Response by poster: thank you all for the great suggestions!
posted by beccyjoe at 8:41 PM on April 11, 2011

Best answer: I'm also a new mom and at home Pilates on dvd is completely compatible with a little floor time with baby. They love to watch you move your arms and limbs about. Pilates is the only thing that ever developed the muscles I needed to be able to stand up straight all the time.
posted by dipolemoment at 9:13 PM on April 11, 2011 [1 favorite]

Esther Gokhale at Google
posted by vespabelle at 9:25 PM on April 11, 2011 [4 favorites]

Obviously, it's best if you can get classes, but you may want to check out some pilates & yoga videos - it makes it easy for you to pick your schedule. Ultimately, it comes down to strengthening core- back and front, to giving you strength to sit up straight.

I've just started some traditional Chinese kung fu, and a lot of the exercises have done wonderful things for my back and core strength, and, consequently, my posture. Find something that works for you that you can do at home.
posted by yeloson at 10:06 PM on April 11, 2011

Check out this sidebar in this Wall St Journal article.
posted by tenaciousd at 5:20 AM on April 12, 2011

I remember learning in dance class to imagine myself suspended from the sky, as though there were a string attached to the top of my head. Somehow holding my head as high as I can, imagining myself as tall as possible, brings the rest of my body into line.

Your local public library should have exercise dvds you can borrow. Once you find a couple you like a lot buy them online.
posted by mareli at 6:00 AM on April 12, 2011

Best answer: I have a small interval timer that I set to 'vibrate' (I have a Gymboss) on a certain schedule, then clip it onto my waistband. Every time it buzzes, I put myself back into correct posture.

After a couple of days, I got a lot more mindful of my posture on my own.
posted by bookdragoness at 6:37 AM on April 12, 2011 [1 favorite]

An alternative to the "imagine a string attached to the top of your head pulling you up" visualization, which for some reason didn't work for me:

I slouch sometimes too, hunching my shoulders forward. For some reason reminding myself to keep my shoulders back just made me over-compensate, and the "string at the top of your head" didn't work because I just couldn't latch onto that. However -- imagining that I was showing off my bustline works perfectly; it seems to help everything "align" properly. It also makes me feel just a little bit scandalous, which is always fun. Try making it about showing off your boobs.
posted by EmpressCallipygos at 8:19 AM on April 12, 2011 [1 favorite]

Get a really good fitting bra. Like, go to Nordstrom or your local boutique and drop $70-80. They should be able to help you find one for breast feeding.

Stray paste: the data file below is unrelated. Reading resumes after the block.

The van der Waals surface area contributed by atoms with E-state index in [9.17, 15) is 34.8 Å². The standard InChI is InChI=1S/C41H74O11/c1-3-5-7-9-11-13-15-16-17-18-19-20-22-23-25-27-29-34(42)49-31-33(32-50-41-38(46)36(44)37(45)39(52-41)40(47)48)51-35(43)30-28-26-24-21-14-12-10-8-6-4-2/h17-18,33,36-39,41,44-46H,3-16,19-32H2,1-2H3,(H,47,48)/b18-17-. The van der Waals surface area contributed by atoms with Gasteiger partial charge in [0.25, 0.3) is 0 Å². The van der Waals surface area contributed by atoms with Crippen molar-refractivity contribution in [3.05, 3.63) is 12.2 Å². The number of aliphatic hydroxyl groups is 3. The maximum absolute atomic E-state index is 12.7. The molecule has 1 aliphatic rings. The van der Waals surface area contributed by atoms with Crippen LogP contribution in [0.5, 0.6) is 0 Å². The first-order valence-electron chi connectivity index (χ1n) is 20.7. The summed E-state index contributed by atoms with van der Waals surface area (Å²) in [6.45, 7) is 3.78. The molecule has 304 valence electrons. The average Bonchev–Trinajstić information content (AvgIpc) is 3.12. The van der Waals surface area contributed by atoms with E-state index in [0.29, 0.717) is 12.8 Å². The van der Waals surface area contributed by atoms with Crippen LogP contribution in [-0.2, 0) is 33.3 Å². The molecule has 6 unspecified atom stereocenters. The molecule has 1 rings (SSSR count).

My super expensive bra only feels comfortable when I'm not slouching. As a bonus: it makes me look like I've lost 20 pounds, no lie. Amazing.
posted by dpx.mfx at 8:52 AM on April 12, 2011

"imagining that I was showing off my bustline works perfectly"

OMG I do that too. And it has the bonus side-effect of psychologically counteracting the original reason why I first started slouching way back in grade six.
posted by aunt_winnifred at 12:02 PM on April 12, 2011 [1 favorite]

I don't even know if OP is female or what, but in general, cueing "show off your boobs" for standing posture will result in a pretty severe state of lordosis. So it might work for some, but I don't recommend it (unless you're bench pressing, in which case "Push your tits up" is an extremely effective cue).
posted by telegraph at 4:59 PM on April 12, 2011

A fair point, telegraph.

I may not be using the term quite accurately; it's more of a lift-the-rib-cage thing. But that's why I mentioned that this was an alternative, because for me, "keep your shoulders back" and "imagine a string coming from your head" didn't quite make me grok what to do -- I ended up trying to stretch my neck like a giraffe and pin my elbows back like I was doing the chicken dance, and that wasn't right either. But someone showing me what to do (actually, a trainer showing me "proper form" for some equipment I was using) made me click on "oh, okay," and for me, "boobs" is my personal shorthand.

But I wasn't clear that this was probably more of a quirky thought; my apologies.
posted by EmpressCallipygos at 9:15 PM on April 12, 2011

My grandmother was apparently taught the Alexander technique by Alexander himself, and the one tidbit I remember her telling me a long time ago was that you should always try and get your head to touch the ceiling and each shoulder to touch the nearest wall, if that makes any sense. Fuck knows what you do if you're outside.
posted by muthecow at 3:04 AM on April 14, 2011

Get a weightlifting coach to show you how to deadlift. Deadlifts: (a) teach you an awareness of what your spine should be like, (b) make you physically practice keeping it that way under load, (c) strengthen the muscles that help you do that, so it becomes easier, and (d) the light soreness can sometimes be a reminder to you to sit up straight.

See these videos for do-it-yourself instruction, but a coach is better until you learn how (because you can't see yourself.)
posted by ctmf at 10:38 AM on April 14, 2011

Best answer: Every time you walk through a door, stand up very straight, and put your shoulders back a bit.

You walk through enough doors in one day that this is enough of a reminder to change the bad habits, as long as you're not taller than some of those doorframes.
posted by talldean at 7:25 AM on April 15, 2011 [1 favorite]